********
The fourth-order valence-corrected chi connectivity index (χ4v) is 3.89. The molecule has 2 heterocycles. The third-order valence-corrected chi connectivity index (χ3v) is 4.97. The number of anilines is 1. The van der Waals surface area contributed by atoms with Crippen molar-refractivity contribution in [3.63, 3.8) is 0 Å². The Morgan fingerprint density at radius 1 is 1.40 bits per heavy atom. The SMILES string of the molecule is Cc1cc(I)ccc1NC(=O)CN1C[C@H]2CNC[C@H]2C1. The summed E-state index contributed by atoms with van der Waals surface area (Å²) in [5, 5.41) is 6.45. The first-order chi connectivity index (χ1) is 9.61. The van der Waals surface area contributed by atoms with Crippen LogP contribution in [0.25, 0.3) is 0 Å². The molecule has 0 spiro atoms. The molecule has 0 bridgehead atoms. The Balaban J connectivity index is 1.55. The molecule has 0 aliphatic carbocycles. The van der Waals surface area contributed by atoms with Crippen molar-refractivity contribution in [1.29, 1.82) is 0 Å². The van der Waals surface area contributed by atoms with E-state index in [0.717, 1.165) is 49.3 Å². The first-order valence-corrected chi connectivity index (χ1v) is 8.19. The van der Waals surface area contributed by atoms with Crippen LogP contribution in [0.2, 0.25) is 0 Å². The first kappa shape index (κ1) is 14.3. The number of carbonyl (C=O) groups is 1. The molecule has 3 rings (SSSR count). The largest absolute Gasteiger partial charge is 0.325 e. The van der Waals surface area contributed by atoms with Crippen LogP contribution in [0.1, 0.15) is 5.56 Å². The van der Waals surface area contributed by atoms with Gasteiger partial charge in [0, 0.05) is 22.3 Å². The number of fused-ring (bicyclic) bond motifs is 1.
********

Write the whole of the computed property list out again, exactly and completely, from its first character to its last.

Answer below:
The fourth-order valence-corrected chi connectivity index (χ4v) is 3.89. The molecule has 2 heterocycles. The third-order valence-corrected chi connectivity index (χ3v) is 4.97. The number of anilines is 1. The van der Waals surface area contributed by atoms with Crippen molar-refractivity contribution in [3.63, 3.8) is 0 Å². The Morgan fingerprint density at radius 1 is 1.40 bits per heavy atom. The SMILES string of the molecule is Cc1cc(I)ccc1NC(=O)CN1C[C@H]2CNC[C@H]2C1. The summed E-state index contributed by atoms with van der Waals surface area (Å²) in [5, 5.41) is 6.45. The first-order chi connectivity index (χ1) is 9.61. The van der Waals surface area contributed by atoms with Crippen LogP contribution in [0.25, 0.3) is 0 Å². The molecule has 0 spiro atoms. The molecule has 0 bridgehead atoms. The Balaban J connectivity index is 1.55. The molecule has 0 aliphatic carbocycles. The van der Waals surface area contributed by atoms with Crippen molar-refractivity contribution in [1.29, 1.82) is 0 Å². The van der Waals surface area contributed by atoms with E-state index in [0.717, 1.165) is 49.3 Å². The first-order valence-corrected chi connectivity index (χ1v) is 8.19. The van der Waals surface area contributed by atoms with Crippen LogP contribution in [0.2, 0.25) is 0 Å². The first kappa shape index (κ1) is 14.3. The number of carbonyl (C=O) groups is 1. The molecule has 3 rings (SSSR count). The largest absolute Gasteiger partial charge is 0.325 e. The van der Waals surface area contributed by atoms with Crippen LogP contribution in [0.1, 0.15) is 5.56 Å². The van der Waals surface area contributed by atoms with Gasteiger partial charge in [0, 0.05) is 22.3 Å². The number of fused-ring (bicyclic) bond motifs is 1.